So, why does this give me pause? I read a print newspaper and Skip reads his news online. I tried online once and realised I missed too much serendipitous news because I chose amongst the headlines presented. With a print newspaper, I see everything and with an article right there, when I pause to glance, my eye starts reading down the column or picks up on a paragraph. I read so much more than I do online. Besides, I like turning pages, the sound of the paper, the smell of newsprint (not that the ink smells as it used to), the context of the whole.

Do you get your news in swaths or slices? How do you go about it? You can write directly to this image or follow what my own meanderings may have begun. If you follow my path, you can write about how you found out a specific piece of news, or you can write about how you get your news, in general. Go where your mind takes you.

I will see you Thursday for links and next Tuesday for another image.

Happy writing, all.

 
21 Comments

Posted by on 01/12/2015 in exercises, poetry

 

Tags: , , , ,

Poetics Serendipity

7:40 a.m. — San Antonio

listening to Robbie Williams singing Me and My Shadow (Yes, that Robbie Williams — he has an entire album of Frank Sinatra, and similar singers’, songs. Brilliant.)

Hello. I am returned from New Orleans beigneted and Bloody Mary-ed enough to keep me going for a few months. Lordy, the food is good in that city. Perhaps more on that with Tuesday’s prompt. On to today’s business. Nanos, coming down the home stretch!

1] NaNoWriMo-ers, I have a link that keeps on giving. Poets, you will enjoy reading just as much. Back in 2012, The Atlantic published an article titled 6 Writing Tips from John Steinbeck (a master of narrative structure, among other things), written by Maria Popova. How could I resist a statement like: The legendary author explains why you should abandon all hope of finishing your novel?

Within the piece are several links to other useful articles, such as David Ogilvy’s 10 No-bullshit Tips and Henry Miller’s 11 Commandments, You’ll be able to lose yourself, happily.

2] This next is in pdf format and will need to be enlarged, unless your eyes work better than mine. The Poetry School is London-based, but has courses around England and online. Everything I have seen from them is first-rate. The link takes you to their 2016 schedule.

3] While we are at The Poetry School, read an interview with their digital poet in residence. The interviewer is Will Barrett and the poet, Clare Shaw. Read what she has to say about a poet’s voice. It’s a fascinating description.

Right. I’m off to my second cup of coffee. I will see you Tuesday for a prompt and Thursday for more links.

Happy writing, everyone.

 
7 Comments

Posted by on 19/11/2015 in links, poetry, writing

 

Tags: , , , ,

Tuesday Tryouts: The Modes

8:32 a.m. — San Antonio

listening to Hanohano ‘O Maui sung by Keali’i Reichel

Hello, everyone. We have lovely autumn weather (for San Antonio). I’m in a long sleeved shirt, three layers, and my wooly socks. Yay! With coffee in hand let us peruse. Today’s exercise is adapted from Jack Penha’s adaptation of Richard Jackson’s “five easy pieces” from The Practice of Poetry.

  • Think of people you know well. – for the sake of the exercise, you need to have someone you can easily visualise. Pick someone.
  • Imagine a place where you can picture the person. This does not have to be a place the person has been.

Whether you are a NaNoWriMo-er or poet, we are going to write five sentences taking us through the four modes of writing: description, narration, reverie, and dialogue.

1. Describe the person’s hand or hands in one sentence.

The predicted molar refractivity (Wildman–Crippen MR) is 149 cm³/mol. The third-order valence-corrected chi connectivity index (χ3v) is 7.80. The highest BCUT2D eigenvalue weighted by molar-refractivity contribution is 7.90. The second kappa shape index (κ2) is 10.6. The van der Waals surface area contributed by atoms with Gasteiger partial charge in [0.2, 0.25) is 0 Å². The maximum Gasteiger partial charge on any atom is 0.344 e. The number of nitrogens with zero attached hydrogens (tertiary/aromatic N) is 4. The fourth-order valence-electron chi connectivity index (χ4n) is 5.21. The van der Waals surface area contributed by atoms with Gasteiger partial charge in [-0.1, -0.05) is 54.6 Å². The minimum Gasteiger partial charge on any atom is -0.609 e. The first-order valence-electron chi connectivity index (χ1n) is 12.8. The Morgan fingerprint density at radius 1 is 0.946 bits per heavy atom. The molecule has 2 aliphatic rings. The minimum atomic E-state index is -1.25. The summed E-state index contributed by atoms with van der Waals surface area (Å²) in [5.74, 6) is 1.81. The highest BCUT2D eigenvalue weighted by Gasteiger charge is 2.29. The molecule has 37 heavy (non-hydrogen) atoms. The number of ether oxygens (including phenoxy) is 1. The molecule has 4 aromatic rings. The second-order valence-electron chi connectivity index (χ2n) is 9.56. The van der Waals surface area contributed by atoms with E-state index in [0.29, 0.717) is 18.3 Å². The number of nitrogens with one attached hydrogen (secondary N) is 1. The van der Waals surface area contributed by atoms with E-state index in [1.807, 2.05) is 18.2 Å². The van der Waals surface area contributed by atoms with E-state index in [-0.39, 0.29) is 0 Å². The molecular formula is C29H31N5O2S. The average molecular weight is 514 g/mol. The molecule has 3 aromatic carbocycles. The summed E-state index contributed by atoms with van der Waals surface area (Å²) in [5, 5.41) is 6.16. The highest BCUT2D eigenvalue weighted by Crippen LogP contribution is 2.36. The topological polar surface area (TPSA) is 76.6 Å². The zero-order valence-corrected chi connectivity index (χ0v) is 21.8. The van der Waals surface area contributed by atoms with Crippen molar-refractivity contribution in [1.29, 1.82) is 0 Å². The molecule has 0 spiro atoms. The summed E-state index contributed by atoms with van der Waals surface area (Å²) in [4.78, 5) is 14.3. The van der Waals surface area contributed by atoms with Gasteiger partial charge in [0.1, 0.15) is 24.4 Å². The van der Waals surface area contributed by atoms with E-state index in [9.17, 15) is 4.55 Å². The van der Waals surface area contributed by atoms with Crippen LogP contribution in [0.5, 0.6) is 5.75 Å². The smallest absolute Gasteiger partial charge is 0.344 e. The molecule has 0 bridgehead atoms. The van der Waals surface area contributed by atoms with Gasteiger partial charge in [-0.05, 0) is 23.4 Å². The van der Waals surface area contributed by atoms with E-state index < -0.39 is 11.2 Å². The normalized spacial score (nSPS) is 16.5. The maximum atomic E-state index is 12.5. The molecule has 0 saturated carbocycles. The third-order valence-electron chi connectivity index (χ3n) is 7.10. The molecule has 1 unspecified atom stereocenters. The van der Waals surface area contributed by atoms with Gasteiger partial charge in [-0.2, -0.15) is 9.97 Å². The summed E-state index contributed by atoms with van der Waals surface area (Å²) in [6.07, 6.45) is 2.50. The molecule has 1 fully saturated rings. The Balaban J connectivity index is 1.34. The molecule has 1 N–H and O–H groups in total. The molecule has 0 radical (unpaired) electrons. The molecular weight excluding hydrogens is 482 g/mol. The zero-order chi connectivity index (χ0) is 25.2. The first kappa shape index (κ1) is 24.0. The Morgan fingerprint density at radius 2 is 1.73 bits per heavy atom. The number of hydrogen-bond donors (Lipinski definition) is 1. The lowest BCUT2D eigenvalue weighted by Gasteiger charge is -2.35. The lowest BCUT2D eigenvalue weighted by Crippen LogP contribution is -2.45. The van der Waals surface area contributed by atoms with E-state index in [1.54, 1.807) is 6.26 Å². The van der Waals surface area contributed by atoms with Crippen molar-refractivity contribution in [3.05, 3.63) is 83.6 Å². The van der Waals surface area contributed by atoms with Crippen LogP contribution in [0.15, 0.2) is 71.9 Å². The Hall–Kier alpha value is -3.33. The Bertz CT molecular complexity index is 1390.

Description takes place in no time; i.e. time stands still for description. So do not let that hand or those hands move. You can describe what they look like or how they are poised or where they lie. But time in description does not move.

2. Narrate something she does with her hands, in one sentence.

Narration takes place over time. That’s what distinguishes it from description. So let time move. Describe the person eating a crab, or shaving, or tending to a plant.

3. Reverie takes place in the mind of a character or a narrator.

Your person is thinking of something that, although he may not know it, is a symbol for something he experienced in the past. Or something he dreams of experiencing in the future. In one sentence, write about the metaphor in the person’s mind–without telling us what it stands for. Indeed, you do not even need to know what it stands for.

4. These next two are examples of dialogue—the rhetorical mode of drama.

a. (probably relevant to numbers two and three above,) Write the question you would love to ask this person. Just the question—as a sentence. Not, I would love to ask. Just the question. As if it were in quotation marks.

b. The person looks up or toward you, notices you there, gives an answer that suggests she didn’t entirely hear or understand your question. One sentence.

NaNos, you can stop there or expand on what you started. Poets, find the poem in your sentences. Feel free to make changes—small or radical—that seem to make it a better poem. Feel free to leave out bits.

I don’t usually show examples, but this exercise might cause furrowed brows, so here’s my take:

1] Her hands are translucent with age, her skin leafy to the touch.

2] Spidery fingers poke the earth around the bottom of the plant.

3] Once a deep purple, now faded to pale blue, veins like spikes of delphinium.

4] It’s cold; are you coming in?

The weather has changed; I must prepare the bonsai.

The poem:

Her Hands

Spider fingers
poke the earth
around the bonsai’s base.

Once a deep purple,
now faded
to pale blue,
veins like spikes
of delphinium,

hands translucent with age,
her skin leafy to the touch.

Go forth and write and I will see you again, Thursday for links and then, my friends, not for a week. My husband, having decided we need a break, booked us into a hotel in New Orleans. Who am I to argue?

Happy writing, all.

 
32 Comments

Posted by on 10/11/2015 in exercises, poetry

 

Tags: , , ,

  • creative commons license

  •